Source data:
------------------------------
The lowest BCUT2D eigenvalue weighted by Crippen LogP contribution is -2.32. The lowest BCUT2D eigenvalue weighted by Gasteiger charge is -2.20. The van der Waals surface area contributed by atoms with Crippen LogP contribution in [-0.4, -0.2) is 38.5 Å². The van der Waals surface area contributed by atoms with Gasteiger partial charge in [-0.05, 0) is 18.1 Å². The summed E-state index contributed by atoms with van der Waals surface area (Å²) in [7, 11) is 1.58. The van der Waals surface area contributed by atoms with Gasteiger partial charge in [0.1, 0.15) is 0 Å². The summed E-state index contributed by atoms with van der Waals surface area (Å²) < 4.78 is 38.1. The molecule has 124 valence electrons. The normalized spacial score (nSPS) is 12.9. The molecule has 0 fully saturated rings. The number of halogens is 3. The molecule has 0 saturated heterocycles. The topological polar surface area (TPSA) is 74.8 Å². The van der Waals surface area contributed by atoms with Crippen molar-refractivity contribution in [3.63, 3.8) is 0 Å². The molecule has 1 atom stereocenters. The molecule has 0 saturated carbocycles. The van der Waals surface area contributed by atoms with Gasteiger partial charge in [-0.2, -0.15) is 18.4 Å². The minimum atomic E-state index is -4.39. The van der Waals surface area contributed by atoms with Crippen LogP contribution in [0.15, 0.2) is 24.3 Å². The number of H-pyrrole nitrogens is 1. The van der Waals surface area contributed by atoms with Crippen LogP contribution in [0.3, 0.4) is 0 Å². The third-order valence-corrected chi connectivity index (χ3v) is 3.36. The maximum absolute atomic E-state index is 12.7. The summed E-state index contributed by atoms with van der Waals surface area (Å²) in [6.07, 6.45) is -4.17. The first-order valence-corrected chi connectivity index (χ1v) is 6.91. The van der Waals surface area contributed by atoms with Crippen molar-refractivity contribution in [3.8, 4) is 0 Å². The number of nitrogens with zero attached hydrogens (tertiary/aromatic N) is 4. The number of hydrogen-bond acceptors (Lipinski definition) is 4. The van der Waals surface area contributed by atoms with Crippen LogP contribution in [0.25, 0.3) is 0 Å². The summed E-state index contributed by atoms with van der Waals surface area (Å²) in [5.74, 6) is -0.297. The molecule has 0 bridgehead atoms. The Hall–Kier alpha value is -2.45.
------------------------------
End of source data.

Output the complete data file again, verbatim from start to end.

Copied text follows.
The lowest BCUT2D eigenvalue weighted by Crippen LogP contribution is -2.32. The lowest BCUT2D eigenvalue weighted by Gasteiger charge is -2.20. The van der Waals surface area contributed by atoms with Crippen LogP contribution in [-0.4, -0.2) is 38.5 Å². The van der Waals surface area contributed by atoms with Gasteiger partial charge in [-0.05, 0) is 18.1 Å². The summed E-state index contributed by atoms with van der Waals surface area (Å²) in [7, 11) is 1.58. The van der Waals surface area contributed by atoms with Gasteiger partial charge in [0.1, 0.15) is 0 Å². The summed E-state index contributed by atoms with van der Waals surface area (Å²) < 4.78 is 38.1. The molecule has 124 valence electrons. The normalized spacial score (nSPS) is 12.9. The molecule has 0 fully saturated rings. The number of halogens is 3. The molecule has 0 saturated heterocycles. The topological polar surface area (TPSA) is 74.8 Å². The van der Waals surface area contributed by atoms with Crippen molar-refractivity contribution in [3.63, 3.8) is 0 Å². The molecule has 1 atom stereocenters. The molecule has 0 saturated carbocycles. The van der Waals surface area contributed by atoms with Gasteiger partial charge in [-0.2, -0.15) is 18.4 Å². The minimum atomic E-state index is -4.39. The van der Waals surface area contributed by atoms with Crippen LogP contribution in [0.15, 0.2) is 24.3 Å². The number of H-pyrrole nitrogens is 1. The van der Waals surface area contributed by atoms with Crippen LogP contribution in [0.3, 0.4) is 0 Å². The third-order valence-corrected chi connectivity index (χ3v) is 3.36. The maximum absolute atomic E-state index is 12.7. The summed E-state index contributed by atoms with van der Waals surface area (Å²) in [6.07, 6.45) is -4.17. The first-order valence-corrected chi connectivity index (χ1v) is 6.91. The van der Waals surface area contributed by atoms with Crippen molar-refractivity contribution in [3.8, 4) is 0 Å². The number of nitrogens with zero attached hydrogens (tertiary/aromatic N) is 4. The number of hydrogen-bond acceptors (Lipinski definition) is 4. The van der Waals surface area contributed by atoms with Crippen LogP contribution in [0.25, 0.3) is 0 Å². The summed E-state index contributed by atoms with van der Waals surface area (Å²) in [5.74, 6) is -0.297. The molecule has 0 bridgehead atoms. The Hall–Kier alpha value is -2.45.